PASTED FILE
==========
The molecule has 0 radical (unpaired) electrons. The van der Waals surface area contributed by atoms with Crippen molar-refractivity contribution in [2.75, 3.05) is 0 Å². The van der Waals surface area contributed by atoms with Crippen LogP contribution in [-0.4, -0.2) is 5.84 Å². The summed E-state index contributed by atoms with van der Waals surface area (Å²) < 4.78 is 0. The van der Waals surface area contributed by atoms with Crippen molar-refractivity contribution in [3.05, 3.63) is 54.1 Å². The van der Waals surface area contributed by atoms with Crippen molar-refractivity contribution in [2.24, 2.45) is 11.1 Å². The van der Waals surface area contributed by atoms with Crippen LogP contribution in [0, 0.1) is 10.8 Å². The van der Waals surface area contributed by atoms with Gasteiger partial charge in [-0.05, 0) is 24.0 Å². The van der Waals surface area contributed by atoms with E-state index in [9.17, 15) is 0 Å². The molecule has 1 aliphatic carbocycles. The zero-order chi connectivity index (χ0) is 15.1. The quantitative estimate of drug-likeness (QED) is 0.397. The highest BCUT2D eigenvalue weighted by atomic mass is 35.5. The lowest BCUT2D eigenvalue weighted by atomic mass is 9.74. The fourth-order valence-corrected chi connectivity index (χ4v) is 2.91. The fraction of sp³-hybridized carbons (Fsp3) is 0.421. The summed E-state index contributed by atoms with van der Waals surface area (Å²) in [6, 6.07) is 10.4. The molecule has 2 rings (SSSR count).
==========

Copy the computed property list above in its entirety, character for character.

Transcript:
The molecule has 0 radical (unpaired) electrons. The van der Waals surface area contributed by atoms with Crippen molar-refractivity contribution in [2.75, 3.05) is 0 Å². The van der Waals surface area contributed by atoms with Crippen LogP contribution in [-0.4, -0.2) is 5.84 Å². The summed E-state index contributed by atoms with van der Waals surface area (Å²) < 4.78 is 0. The van der Waals surface area contributed by atoms with Crippen molar-refractivity contribution in [3.05, 3.63) is 54.1 Å². The van der Waals surface area contributed by atoms with Crippen molar-refractivity contribution in [2.24, 2.45) is 11.1 Å². The van der Waals surface area contributed by atoms with Crippen LogP contribution in [0, 0.1) is 10.8 Å². The van der Waals surface area contributed by atoms with Gasteiger partial charge in [-0.05, 0) is 24.0 Å². The van der Waals surface area contributed by atoms with E-state index in [9.17, 15) is 0 Å². The molecule has 1 aliphatic carbocycles. The zero-order chi connectivity index (χ0) is 15.1. The quantitative estimate of drug-likeness (QED) is 0.397. The highest BCUT2D eigenvalue weighted by atomic mass is 35.5. The lowest BCUT2D eigenvalue weighted by atomic mass is 9.74. The fourth-order valence-corrected chi connectivity index (χ4v) is 2.91. The fraction of sp³-hybridized carbons (Fsp3) is 0.421. The summed E-state index contributed by atoms with van der Waals surface area (Å²) in [6, 6.07) is 10.4. The molecule has 2 rings (SSSR count).